by Terri Holley for Somewhere in Time (2015)
I started with the wooden circle and cut it in half. I then took the foam pad and cut it to match half of the wooden circle then glued the two together. I then attached the other half of the wooden circle to the bottom. To add dimension to the cave wall, I pulled cotton balls apart and glued them onto the foam. Next, I took the muslin bag apart and glued it over the cotton balls and foam. This was painted to look like a cave wall. Clay was also added to cover overlapping material and to add dimension.
For additional features of the "cave", I took the two styrofoam discs, broke one of them in half, pressed them to mold the edges making them less uniform, then covered them with clay. I also did the same with the small wooden pieces - the egg was used to make a stalagmite, the bead and half sphere were used to make rocks, the barrel made a support for the bowl. In addition, the bowl was covered to look like it was made from clay, and the ring was used to make a rock formation similar to ones I've seen in Arizona.
For the Mammoth, I carved a block of wood using a Dremel tool, painted it, then added fibers taken from the burlap and some sawdust to make the hair. This was also painted. For the cave painting, I used the shrink plastic, drew a mammoth onto it with colored pencil and baked it on low heat. I then attached it to the "cave" wall with glue.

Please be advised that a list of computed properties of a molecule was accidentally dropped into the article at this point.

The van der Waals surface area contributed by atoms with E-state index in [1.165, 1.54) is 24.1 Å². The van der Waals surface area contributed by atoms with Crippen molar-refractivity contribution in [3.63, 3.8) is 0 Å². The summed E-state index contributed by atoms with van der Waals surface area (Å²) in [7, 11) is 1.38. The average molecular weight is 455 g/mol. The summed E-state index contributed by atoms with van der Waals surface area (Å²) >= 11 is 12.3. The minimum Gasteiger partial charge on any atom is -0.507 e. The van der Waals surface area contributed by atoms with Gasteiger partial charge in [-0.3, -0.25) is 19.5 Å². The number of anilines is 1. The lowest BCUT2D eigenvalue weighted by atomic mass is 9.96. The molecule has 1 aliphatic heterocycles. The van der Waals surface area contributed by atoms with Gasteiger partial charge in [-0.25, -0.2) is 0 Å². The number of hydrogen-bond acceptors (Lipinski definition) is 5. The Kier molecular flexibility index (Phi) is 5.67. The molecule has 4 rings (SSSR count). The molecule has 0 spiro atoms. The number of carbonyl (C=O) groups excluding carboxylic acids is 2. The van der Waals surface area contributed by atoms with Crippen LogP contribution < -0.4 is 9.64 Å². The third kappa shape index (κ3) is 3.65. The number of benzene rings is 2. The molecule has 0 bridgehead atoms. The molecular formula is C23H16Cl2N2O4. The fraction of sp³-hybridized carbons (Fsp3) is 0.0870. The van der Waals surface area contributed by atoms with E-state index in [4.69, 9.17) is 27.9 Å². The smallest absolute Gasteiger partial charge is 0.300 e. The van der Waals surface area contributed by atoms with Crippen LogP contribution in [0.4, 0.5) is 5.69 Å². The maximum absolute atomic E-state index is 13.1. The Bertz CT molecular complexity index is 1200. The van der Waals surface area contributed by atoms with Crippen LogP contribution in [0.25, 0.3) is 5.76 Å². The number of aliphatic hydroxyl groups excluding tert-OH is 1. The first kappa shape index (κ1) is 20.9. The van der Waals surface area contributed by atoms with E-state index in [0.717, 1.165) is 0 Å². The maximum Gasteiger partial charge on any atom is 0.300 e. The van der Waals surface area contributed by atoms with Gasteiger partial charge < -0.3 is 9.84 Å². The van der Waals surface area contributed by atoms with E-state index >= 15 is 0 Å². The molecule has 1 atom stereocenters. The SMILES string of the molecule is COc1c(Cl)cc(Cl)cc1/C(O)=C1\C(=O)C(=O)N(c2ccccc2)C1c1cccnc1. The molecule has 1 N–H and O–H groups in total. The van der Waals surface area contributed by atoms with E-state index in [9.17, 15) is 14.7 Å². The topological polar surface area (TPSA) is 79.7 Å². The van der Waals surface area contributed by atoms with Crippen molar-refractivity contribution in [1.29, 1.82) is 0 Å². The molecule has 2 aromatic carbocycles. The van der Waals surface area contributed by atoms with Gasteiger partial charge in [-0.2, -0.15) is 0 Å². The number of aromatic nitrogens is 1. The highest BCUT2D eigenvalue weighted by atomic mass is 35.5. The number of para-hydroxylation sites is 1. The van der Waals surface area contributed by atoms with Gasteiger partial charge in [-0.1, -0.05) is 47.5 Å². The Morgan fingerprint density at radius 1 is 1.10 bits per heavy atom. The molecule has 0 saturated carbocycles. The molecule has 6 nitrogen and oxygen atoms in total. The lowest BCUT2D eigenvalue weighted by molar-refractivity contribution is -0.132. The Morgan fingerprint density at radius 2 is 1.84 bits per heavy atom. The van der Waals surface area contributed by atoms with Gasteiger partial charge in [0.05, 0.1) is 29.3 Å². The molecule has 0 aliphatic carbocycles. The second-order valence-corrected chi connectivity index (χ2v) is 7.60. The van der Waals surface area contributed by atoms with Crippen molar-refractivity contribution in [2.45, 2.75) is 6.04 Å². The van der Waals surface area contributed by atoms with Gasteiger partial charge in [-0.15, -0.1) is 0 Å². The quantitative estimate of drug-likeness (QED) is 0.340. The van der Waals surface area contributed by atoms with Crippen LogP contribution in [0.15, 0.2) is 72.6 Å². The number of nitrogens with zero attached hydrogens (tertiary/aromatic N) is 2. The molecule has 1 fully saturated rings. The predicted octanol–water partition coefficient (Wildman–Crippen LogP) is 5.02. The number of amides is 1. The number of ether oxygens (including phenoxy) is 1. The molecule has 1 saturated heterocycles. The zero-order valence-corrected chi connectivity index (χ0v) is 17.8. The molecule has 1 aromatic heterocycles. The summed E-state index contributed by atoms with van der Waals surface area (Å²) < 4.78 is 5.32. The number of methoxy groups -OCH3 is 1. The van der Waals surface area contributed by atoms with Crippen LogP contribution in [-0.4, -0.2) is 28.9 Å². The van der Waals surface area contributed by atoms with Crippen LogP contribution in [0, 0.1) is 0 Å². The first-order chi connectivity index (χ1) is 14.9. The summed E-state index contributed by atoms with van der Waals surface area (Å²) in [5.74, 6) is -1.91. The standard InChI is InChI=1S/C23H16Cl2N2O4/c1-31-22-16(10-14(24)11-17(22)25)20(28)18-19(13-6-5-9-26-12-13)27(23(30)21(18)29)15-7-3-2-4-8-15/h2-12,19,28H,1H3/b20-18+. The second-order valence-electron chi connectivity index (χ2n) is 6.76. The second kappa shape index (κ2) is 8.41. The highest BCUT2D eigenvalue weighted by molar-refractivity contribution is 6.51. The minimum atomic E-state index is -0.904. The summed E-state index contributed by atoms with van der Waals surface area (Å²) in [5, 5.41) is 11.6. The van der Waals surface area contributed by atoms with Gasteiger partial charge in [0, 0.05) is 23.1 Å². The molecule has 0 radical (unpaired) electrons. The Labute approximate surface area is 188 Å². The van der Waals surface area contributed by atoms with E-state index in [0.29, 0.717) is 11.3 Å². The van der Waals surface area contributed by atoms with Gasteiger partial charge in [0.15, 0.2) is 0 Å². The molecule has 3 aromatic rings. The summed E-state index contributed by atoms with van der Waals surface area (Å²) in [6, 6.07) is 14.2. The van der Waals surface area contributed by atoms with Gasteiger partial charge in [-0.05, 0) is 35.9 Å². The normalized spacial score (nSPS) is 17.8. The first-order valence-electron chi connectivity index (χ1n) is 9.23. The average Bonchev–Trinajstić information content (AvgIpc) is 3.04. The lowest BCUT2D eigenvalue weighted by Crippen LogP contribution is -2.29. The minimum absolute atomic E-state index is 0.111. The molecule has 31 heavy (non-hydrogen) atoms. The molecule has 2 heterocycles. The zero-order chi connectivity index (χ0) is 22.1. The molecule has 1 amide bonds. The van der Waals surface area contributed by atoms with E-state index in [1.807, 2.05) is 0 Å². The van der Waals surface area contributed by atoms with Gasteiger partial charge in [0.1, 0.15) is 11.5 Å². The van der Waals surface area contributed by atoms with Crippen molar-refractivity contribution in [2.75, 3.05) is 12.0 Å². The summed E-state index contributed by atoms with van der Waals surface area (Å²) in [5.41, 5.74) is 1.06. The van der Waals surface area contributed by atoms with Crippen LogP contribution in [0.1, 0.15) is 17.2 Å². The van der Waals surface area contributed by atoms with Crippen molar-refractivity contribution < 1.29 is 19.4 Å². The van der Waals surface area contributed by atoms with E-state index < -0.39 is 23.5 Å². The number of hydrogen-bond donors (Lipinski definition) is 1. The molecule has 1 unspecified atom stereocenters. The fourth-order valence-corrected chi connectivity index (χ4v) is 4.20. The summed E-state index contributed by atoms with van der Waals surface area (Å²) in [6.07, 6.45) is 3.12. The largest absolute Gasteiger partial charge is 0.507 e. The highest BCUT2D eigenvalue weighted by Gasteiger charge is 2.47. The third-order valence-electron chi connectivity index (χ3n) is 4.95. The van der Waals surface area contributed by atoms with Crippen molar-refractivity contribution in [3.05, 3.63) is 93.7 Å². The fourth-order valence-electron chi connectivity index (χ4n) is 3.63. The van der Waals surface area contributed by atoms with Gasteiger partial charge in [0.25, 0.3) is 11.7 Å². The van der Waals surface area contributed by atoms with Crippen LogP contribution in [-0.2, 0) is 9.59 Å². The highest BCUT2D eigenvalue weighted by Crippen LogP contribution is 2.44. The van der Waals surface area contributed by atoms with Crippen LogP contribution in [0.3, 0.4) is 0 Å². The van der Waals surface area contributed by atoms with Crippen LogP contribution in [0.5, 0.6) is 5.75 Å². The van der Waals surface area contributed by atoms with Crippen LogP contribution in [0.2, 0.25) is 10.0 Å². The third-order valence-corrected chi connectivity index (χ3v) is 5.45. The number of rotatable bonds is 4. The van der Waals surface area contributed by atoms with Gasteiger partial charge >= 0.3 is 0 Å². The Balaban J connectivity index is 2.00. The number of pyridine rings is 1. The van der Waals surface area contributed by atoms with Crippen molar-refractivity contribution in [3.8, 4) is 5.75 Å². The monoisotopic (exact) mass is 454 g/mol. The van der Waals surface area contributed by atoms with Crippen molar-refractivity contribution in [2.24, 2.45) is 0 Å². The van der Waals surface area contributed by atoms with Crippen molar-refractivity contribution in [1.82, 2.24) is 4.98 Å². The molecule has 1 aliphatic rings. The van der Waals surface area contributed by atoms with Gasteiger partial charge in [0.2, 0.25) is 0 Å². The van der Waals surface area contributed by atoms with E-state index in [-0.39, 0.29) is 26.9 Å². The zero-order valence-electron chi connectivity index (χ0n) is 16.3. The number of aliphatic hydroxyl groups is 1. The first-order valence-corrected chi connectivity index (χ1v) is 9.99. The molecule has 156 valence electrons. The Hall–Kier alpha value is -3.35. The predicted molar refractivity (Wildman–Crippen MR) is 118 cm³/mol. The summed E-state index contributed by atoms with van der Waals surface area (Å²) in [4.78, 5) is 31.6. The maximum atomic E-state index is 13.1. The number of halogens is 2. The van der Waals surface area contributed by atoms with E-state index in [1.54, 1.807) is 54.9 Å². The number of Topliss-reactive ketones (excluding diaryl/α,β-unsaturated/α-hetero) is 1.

The Artist was constructed from a wire frame and Premo Sculpey clay. The brush was made from a sliver of one of the pieces of hardwood and bristles were made from burlap fiber.
The "cave wall" was glued to prepared painting board which was painted to match the "cave wall" and the rock formations. Once the glue had dried, more clay was used to smooth the transition from the wooden circle to the painting board. It was also used to add further dimension to the cave floor.
It was difficult to choose a specific time period, until I started thinking about how artists and their art got to this point in time. Cave paintings are the earliest know examples of art and some of the most interesting in my opinion. Someone had to get the boulder rolling in the art field so to speak, and our fellow prehistoric artists were up for the challenge, back in the day. Their works of art continue to impress and inspire artists today and even though it seems quite ancient to us, it was a brand new experience for them. Go cavemen!